Depending upon what's on my own agenda, I tend to react to "new" tools in various ways. The teacher inside me who taught literature really effectively 20 years ago(according to 90% of student reviews), says that this doesn't necessarily add much value to the experience. The explorer and adventurer in me who always like to try new things, is curious--and when she has time to "play" will likely enjoy GoogleLit. Like you, Dan, I'll have to figure out what it's really good for. Even the webquests strike me as the equivalent of Apple/Mac desktop publishing in the 80s when every Tom, Dick and Harry thought he was a graphic designer because suddenly the average guy on the street knew what a font was! I was in the advertising business then and rode out the wave--thank God. It was great when all the wanna-be designers went back to their day jobs. I think the WebQuests will become the next generation "textbooks" and as a teacher, I'll be glad that I can design one or two for fun, but probably will be happier to buy, borrow, or liberate quality quests made by professionals.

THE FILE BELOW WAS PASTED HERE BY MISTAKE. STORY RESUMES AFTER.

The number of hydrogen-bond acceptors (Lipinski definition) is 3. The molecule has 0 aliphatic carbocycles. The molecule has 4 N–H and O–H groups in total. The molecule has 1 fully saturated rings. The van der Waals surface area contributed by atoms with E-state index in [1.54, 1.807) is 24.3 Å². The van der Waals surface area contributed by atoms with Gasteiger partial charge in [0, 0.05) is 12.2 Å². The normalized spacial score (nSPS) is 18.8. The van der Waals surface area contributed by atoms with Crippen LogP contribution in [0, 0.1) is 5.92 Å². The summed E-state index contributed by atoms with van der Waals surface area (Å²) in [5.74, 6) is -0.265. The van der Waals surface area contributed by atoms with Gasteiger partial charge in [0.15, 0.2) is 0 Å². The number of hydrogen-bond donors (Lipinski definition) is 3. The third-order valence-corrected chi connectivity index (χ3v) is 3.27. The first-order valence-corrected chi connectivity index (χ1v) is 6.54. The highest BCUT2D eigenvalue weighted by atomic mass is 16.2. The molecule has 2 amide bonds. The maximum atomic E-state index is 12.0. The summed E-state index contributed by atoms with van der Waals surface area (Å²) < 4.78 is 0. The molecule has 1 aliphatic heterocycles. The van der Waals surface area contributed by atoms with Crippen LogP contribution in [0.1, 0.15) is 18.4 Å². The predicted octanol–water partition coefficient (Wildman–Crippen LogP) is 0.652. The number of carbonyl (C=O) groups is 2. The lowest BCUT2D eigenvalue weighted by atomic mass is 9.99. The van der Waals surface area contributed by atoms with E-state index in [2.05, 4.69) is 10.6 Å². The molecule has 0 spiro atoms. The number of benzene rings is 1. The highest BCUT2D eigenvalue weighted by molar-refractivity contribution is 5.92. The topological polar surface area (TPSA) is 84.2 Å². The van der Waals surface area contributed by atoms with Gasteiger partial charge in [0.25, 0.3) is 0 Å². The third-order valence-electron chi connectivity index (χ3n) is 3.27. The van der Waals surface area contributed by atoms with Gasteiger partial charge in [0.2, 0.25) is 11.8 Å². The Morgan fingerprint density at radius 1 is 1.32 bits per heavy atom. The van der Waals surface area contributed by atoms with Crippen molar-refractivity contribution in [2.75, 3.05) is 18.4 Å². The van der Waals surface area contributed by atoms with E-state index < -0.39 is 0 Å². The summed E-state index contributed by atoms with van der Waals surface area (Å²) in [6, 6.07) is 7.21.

What do you think?

Dan said...

I see value in having students locate stories geographically. I think that too often students don't see the context as much as they should. I think that is good to see the story in light of your own circumstances, but this limits insight into the plot significantly.

I think that this type of technology can help with this. I'd also add to this 3d immersive worlds and hybrid technologies that could take advantage of both.

I think that teachers have been designing WebQuest-like products for years, they just referred to them as problem-based lessons :) The Web component was merely begun to take advantage of information, applications, and the motivating factors of the medium (I'd argue that Web pages are no longer a motivating force).


John said...